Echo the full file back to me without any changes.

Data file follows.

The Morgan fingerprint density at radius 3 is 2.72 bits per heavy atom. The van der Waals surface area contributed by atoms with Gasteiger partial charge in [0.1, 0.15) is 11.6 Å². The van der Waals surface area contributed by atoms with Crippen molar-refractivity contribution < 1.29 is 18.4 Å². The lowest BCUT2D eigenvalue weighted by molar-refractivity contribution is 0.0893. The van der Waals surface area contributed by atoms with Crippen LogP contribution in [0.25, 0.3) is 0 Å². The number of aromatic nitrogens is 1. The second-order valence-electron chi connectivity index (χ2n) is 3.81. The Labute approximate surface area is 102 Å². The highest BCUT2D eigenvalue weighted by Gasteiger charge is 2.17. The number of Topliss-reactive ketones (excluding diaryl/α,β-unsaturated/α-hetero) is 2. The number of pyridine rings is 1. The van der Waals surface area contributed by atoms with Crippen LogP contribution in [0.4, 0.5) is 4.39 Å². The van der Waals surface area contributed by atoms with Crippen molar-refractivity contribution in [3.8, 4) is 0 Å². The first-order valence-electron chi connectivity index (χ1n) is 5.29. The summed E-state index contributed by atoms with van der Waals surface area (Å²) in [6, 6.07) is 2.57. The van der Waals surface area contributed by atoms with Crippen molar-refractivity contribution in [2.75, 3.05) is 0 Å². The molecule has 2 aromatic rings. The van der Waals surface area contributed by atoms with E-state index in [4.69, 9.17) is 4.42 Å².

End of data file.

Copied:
The Morgan fingerprint density at radius 3 is 2.72 bits per heavy atom. The van der Waals surface area contributed by atoms with Gasteiger partial charge in [0.1, 0.15) is 11.6 Å². The van der Waals surface area contributed by atoms with Crippen molar-refractivity contribution < 1.29 is 18.4 Å². The lowest BCUT2D eigenvalue weighted by molar-refractivity contribution is 0.0893. The van der Waals surface area contributed by atoms with Crippen LogP contribution in [0.25, 0.3) is 0 Å². The number of aromatic nitrogens is 1. The second-order valence-electron chi connectivity index (χ2n) is 3.81. The Labute approximate surface area is 102 Å². The highest BCUT2D eigenvalue weighted by Gasteiger charge is 2.17. The number of Topliss-reactive ketones (excluding diaryl/α,β-unsaturated/α-hetero) is 2. The number of pyridine rings is 1. The van der Waals surface area contributed by atoms with Crippen LogP contribution in [0.4, 0.5) is 4.39 Å². The van der Waals surface area contributed by atoms with Crippen molar-refractivity contribution in [3.8, 4) is 0 Å². The first-order valence-electron chi connectivity index (χ1n) is 5.29. The summed E-state index contributed by atoms with van der Waals surface area (Å²) in [6, 6.07) is 2.57. The van der Waals surface area contributed by atoms with Crippen molar-refractivity contribution in [2.75, 3.05) is 0 Å². The molecule has 2 aromatic rings. The van der Waals surface area contributed by atoms with E-state index in [4.69, 9.17) is 4.42 Å².